By Lawrence Wood, Group Head of Credit & Risk, Ultimate Finance

 

With continued economic uncertainty, there is a high expectation that the global COVID-19 pandemic could result in one of the largest waves of insolvency in recent times. Supporting businesses fighting for survival through corporate restructuring has Government backing through reforms in legislation. Often referred to as ‘pre-pack administration’ it is part of an insolvency procedure; it offers business owners a powerful and legal way of selling the business assets to a trade buyer or third party.

Where businesses fail due to an historic and inherent flaw within their operations the hard line view could be taken, as in, ‘fair enough, it was always going to happen’, but for a business that has been underlyingly successful historically it does not seem right nor fair.  At a macro level, the Government wants to keep the economy going and the changes to the much talked about Corporate Governance and Insolvency Bill 2020 (gov.uk) are an attempt to help solve the problem by offering some breathing space to maximise any chance of survival e.g. suspension of wrongful trading and restriction on presenting a winding-up petition.

Since the start of the pandemic and lockdown, the Government have introduced several initiatives to help combat and support UK business such as Coronavirus Business Interruption Loans (CBILS), the Bounce Back Loans and Coronavirus Job Retention Scheme and various grants, tax support measures and business rate holidays.  However, these measures can only do so much, and in some instances simply defer liabilities, and will be unable to prevent an at present unquantifiably high number of businesses entering some form of insolvency at some stage in 2020 and leading into 2021. Whilst the statistics tell us there is some light at the end of the tunnel, the general feeling is that the current state of hibernation is not yet fully over.

Whilst the Government support has been welcomed and needed, one option that is expected to see more focus in the coming months is the concept of the pre-pack administration. This entails the sale of the business and any assets being negotiated before the appointment of an administrator and generally completes swiftly after such appointment. The key requirement is that if going down this route, it must be ethical and in the best interests of creditors.

So, what are the advantages? Simply put, they are:

  • Existing Directors who know the business often retain control
  • Employees will see limited interruption and jobs can be retained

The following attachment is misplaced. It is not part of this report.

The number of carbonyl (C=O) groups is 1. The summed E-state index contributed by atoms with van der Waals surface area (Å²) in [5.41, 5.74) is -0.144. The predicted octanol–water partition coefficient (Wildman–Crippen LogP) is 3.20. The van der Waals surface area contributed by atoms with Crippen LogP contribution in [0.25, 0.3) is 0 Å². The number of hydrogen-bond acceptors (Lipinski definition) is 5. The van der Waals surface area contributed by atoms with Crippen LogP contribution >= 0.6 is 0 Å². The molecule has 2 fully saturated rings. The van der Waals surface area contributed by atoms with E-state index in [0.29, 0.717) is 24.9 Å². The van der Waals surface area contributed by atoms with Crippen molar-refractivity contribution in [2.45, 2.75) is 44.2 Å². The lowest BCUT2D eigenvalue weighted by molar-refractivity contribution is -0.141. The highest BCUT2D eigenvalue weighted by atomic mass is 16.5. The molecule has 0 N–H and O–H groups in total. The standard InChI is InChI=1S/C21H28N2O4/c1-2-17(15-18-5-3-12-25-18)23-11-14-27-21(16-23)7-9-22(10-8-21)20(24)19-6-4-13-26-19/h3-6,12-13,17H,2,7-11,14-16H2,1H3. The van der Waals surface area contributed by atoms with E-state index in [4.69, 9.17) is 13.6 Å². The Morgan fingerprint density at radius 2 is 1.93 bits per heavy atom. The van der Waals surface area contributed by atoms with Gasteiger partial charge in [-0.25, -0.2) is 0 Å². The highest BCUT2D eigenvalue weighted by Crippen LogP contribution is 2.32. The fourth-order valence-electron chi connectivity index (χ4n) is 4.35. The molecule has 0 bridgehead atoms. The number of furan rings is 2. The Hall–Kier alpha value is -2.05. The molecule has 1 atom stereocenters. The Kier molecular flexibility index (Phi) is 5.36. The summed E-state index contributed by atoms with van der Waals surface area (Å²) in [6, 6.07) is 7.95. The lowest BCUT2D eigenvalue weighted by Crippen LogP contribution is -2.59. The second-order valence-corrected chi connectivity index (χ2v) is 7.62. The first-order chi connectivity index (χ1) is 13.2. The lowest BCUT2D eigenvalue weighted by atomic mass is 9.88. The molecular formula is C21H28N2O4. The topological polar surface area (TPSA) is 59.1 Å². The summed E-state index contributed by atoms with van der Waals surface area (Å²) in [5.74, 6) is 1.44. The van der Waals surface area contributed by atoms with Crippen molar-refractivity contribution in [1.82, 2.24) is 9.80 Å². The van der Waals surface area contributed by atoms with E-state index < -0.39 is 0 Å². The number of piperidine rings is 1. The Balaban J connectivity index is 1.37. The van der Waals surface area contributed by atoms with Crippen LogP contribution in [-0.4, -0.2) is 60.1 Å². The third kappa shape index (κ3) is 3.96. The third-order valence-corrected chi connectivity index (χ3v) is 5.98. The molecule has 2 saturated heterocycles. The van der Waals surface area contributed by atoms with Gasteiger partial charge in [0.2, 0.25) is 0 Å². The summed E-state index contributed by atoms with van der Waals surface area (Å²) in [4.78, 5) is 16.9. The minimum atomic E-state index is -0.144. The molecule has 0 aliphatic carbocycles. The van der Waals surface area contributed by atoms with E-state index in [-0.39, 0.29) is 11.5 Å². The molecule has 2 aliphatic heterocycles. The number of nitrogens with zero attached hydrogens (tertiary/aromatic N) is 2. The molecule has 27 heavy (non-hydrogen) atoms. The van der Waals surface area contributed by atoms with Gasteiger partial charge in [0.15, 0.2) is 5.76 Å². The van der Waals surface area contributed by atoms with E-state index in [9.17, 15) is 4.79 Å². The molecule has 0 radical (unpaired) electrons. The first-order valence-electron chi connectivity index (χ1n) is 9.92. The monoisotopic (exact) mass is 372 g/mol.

• It provides business continuity i.e. sale as a ‘going concern’
  • Value in assets especially Work in Progress is maintained
  • Suppliers can be looked after
  • Legacy issues such as poorly performing contracts can be addressed
  • Brand reputation is preserved
  • Revenue streams are upheld which a more traditional administration may not be able to honour
  • Costs of administration can be lower
  • The appointed insolvency practitioner will choose the most appropriate buyer for the business

However, pre-pack administration can have a dark side and be considered controversial and even unethical if not managed properly or entered into for the right reasons. For example, if used as a means for Directors to avoid responsibilities and take advantage of creditors (as such, Directors conduct has to be thoroughly investigated); TUPE legislation sees a continuation of employee rights which could be a cost burden to the company, Directors have to find funds to acquire the business assets.  At its worst, it can be used as an underhand means of offering a bargain basement sale that only benefits the eventual buyers and unsecured creditors may lose out as a longer-term marketable sale of the business is avoided.

In summary, a pre-pack administration must be in the best interests of creditors and those within the company, and it is imperative that it can be substantiated if it is to proceed.  It also goes without saying that valuations will inevitably be of heightened focus given the impact of COVID-19 on virtually all areas of the market.

Many previously robust and well performing businesses are now fighting to survive and with a gloomy economic outlook, all parties need to cooperate; the struggling SME itself, creditors, Government, the Banks…..all have a part to play and must be open in approach and view.

Here at Ultimate Finance we have set out an approach for such proposals that ensures all stakeholders are considered – Directors, business employees and/or creditors – and we make sure appointed advisors honour the conduct of transparency for all.  Working with us, we can support the advisors and business owners in considering pre-pack administration with corporate finance restructuring.